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Third of juvenile offenders reoffend


Wesley Johnson
Thursday 26 April 2012 16:09 BST

More than a third of juvenile offenders went on to commit another offence within a year, figures showed today.

But in some parts of England and Wales, this rose to almost half, according to the latest Ministry of Justice (MoJ) figures.

Almost 36,000 of the 110,000 young offenders aged under 18 who were cautioned, convicted or released from custody between July 2009 and June 2010 committed another offence within 12 months.

They committed more than 100,000 further offences between them, an average of almost three each, the figures showed.

But the reoffending rates varied considerably in youth offending teams across England and Wales - from Merthyr Tydfil, in South Wales, where 48.8% of the 160 offenders committed a further offence, to Bracknell Forest, in Berkshire, where the figure was 23.3% of 103 offenders.

Officials said a large part of this variability "reflects the mix of offenders" who are managed by the different teams.

The figures also showed that, since 2000, reoffending among juveniles who received a community penalty rose by 5.5%, while falling by 7.5% for those who received a custodial sentence.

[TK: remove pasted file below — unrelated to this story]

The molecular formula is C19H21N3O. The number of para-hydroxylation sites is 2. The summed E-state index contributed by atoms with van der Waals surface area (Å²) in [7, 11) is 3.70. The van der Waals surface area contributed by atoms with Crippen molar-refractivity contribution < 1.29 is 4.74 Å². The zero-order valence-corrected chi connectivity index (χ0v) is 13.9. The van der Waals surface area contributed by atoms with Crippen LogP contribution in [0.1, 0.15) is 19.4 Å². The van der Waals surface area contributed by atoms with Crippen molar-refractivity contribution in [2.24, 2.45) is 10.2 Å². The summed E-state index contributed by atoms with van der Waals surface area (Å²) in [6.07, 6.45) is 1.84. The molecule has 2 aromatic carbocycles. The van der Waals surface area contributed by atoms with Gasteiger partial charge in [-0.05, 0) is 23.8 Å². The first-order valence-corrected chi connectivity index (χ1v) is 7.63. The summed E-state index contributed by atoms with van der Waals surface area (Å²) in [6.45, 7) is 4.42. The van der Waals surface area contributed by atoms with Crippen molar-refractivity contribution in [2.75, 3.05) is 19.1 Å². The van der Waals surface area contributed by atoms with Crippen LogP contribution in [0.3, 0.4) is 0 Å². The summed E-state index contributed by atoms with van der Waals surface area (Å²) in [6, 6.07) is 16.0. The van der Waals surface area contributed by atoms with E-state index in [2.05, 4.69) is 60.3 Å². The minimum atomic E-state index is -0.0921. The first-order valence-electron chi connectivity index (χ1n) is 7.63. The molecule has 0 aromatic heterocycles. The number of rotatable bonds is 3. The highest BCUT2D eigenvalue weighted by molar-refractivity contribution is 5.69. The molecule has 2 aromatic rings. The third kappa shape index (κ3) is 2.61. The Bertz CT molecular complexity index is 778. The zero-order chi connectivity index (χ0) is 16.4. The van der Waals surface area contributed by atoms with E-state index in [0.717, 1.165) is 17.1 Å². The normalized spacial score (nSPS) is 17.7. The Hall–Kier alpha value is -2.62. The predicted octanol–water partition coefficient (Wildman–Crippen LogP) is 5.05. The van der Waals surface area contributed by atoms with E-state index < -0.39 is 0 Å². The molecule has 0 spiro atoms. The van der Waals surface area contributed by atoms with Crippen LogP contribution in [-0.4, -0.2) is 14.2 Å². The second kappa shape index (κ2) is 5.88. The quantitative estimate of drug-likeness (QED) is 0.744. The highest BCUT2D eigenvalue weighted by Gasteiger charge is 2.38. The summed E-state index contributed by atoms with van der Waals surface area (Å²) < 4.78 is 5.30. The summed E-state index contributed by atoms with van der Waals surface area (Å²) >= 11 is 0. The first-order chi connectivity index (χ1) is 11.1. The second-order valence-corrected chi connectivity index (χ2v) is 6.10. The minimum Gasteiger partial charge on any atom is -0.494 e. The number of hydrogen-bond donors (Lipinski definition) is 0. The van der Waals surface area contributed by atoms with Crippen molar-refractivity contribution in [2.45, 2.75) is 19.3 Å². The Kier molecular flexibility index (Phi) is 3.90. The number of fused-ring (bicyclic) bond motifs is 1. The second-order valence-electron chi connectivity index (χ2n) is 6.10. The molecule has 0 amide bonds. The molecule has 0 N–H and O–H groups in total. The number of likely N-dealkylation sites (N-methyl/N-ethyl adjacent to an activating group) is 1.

Juliet Lyon, director of the Prison Reform Trust, said: "The number of children committing offences over the 12 months covered by the report fell by a fifth, the number reoffending by 17%, and the number of further offences by 15%, significant reductions which reflect the success of concerted efforts by police, youth offending teams and others to tackle youth crime.

"Marked geographical variations in reoffending indicate that there are lessons to be learned from high-performing local authorities and show we can and must do more to help children out of trouble."

A Ministry of Justice spokesman said: "Overall, reoffending is falling and the majority of criminals do not go on to commit further crimes. However, we believe reoffending rates are still too high.

"We are introducing reforms to break the cycle of youth offending including robust intervention, increasing the use of restorative justice and supporting local programmes which better tackle the root causes of youth crime and reoffending.

"We also want to free up practitioners to give them greater discretion in tackling offending."


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